DC: We did note some differences among different age groups, between sexes, and between rural and urban areas of the United States. When examining age, the mental health-related office visit rate to psychiatrists is higher compared with the rate to primary care physicians among all adults, and among adults in age groups 18–34, 35–49, and 50–64. But there was no significant difference among adults aged 65 and over. Not seeing a difference in rates for the oldest patients is interesting, and some researchers indicate that psychiatrists have a proportionately smaller role in office-based mental health care among older adults — than younger — perhaps due to age-related attitudinal differences toward psychiatric services.
Looking at sex, mental health-related office visit rates to psychiatrists are higher compared with primary care physicians for both men and women, but the visit rate is higher for women compared to men (1,380 vs. 1,111 visits per 10,000 adults). Within-sex differences were expected given the overall premise of where adults as a group are getting their care. Within-sex differences follow 2016 data presented by The National Institutes of Mental Health that show the prevalence of any mental health illness is higher in women (21.7%) vs. men (14.5%).
Large metropolitan areas experienced a higher percentage of mental health-related office visits to psychiatrists compared to PCPs. In rural areas, an opposite trend was observed. This is consistent with past research and further suggests that a greater supply of, and access to, primary care physicians vs. psychiatrists occurs in rural areas. In medium to small metropolitan areas there was no difference in the percent of visits to either physician specialty, suggesting a possible absence of a supply-demand issue.
Q: What sort of trend data do you have on this topic that will help us see how mental health-related doctor’s office visits have evolved over time?
DC: Although we did not examine mental health-related office visits across years for this analysis, we certainly have the ability to examine the same characteristics in future research. An interesting finding in our current report is that mental health-related office visit rates to psychiatrists are higher compared with primary care physician visit rates in all age groups — except for adults aged 65 and over, and as a percentage of visits among all primary expected payment types except Medicare. These results together may indicate that older adults, who are assumed more likely to use Medicare, are as inclined to visit a primary care physician as they are a psychiatrist for mental health-related issues.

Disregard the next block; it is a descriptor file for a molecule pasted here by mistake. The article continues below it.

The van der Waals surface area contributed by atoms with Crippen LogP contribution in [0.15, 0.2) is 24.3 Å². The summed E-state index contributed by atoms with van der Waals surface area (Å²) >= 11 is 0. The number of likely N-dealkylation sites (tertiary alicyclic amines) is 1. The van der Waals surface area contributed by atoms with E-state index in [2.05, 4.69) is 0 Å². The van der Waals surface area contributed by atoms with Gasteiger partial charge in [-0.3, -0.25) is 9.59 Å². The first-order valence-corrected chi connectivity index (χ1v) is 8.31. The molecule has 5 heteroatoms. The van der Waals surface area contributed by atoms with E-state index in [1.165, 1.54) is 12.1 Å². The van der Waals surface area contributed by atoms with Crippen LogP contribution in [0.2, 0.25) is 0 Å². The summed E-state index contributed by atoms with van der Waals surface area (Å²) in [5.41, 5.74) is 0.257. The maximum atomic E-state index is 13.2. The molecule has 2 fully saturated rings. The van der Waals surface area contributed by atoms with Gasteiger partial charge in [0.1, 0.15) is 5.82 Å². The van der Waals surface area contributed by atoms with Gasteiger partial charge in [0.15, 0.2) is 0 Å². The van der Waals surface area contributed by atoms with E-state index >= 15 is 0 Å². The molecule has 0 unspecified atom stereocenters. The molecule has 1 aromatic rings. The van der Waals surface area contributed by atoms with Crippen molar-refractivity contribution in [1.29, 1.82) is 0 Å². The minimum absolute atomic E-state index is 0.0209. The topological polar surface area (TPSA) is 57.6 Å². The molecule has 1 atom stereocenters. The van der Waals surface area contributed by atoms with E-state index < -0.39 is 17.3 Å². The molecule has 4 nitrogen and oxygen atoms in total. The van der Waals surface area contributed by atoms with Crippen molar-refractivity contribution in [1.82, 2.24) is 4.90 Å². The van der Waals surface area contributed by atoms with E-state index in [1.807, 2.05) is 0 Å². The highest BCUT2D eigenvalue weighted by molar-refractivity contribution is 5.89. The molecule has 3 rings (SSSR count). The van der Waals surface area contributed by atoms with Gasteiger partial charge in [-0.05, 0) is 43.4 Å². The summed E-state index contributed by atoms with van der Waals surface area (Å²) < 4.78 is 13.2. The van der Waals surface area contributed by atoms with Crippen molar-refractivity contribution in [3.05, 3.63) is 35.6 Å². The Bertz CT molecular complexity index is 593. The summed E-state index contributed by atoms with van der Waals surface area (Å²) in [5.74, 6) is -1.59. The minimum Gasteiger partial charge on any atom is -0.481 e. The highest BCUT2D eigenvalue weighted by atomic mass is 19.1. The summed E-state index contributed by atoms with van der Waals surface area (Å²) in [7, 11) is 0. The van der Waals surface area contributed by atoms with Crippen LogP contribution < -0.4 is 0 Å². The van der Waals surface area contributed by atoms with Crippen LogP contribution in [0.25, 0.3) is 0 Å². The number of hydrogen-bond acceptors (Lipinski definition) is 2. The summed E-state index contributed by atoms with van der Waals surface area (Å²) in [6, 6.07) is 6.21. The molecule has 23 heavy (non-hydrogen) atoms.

Q: What information do you have on the differences between or among the different types of physicians that are visited for mental health, e.g. what do patients get at a psychiatrist’s office visit that they may not receive at a primary care physician’s – and vice versa?
DC: There is information available about the type of care patients receive for mental health from different types of physicians. We do have the ability to determine some components of care which patients receive at mental health-related visits; for example, did the patient receive psychotherapy, health education/counseling, psychotropic medications, etc. However, this topic has been examined before as researchers outside The National Center for Health Statistics (NCHS) have studied care received at psychiatrist vs. PCP offices, so this data brief did not explore these factors extensively. Perhaps in a future NCHS study! The uniqueness of this research in how we define a mental health-related office visit should be recognized – and will be very useful in future studies. By using the patient’s reason for a visit, and not a physician’s diagnosis, we attempt to control that at least the initial reason for the visit was for a mental health issue.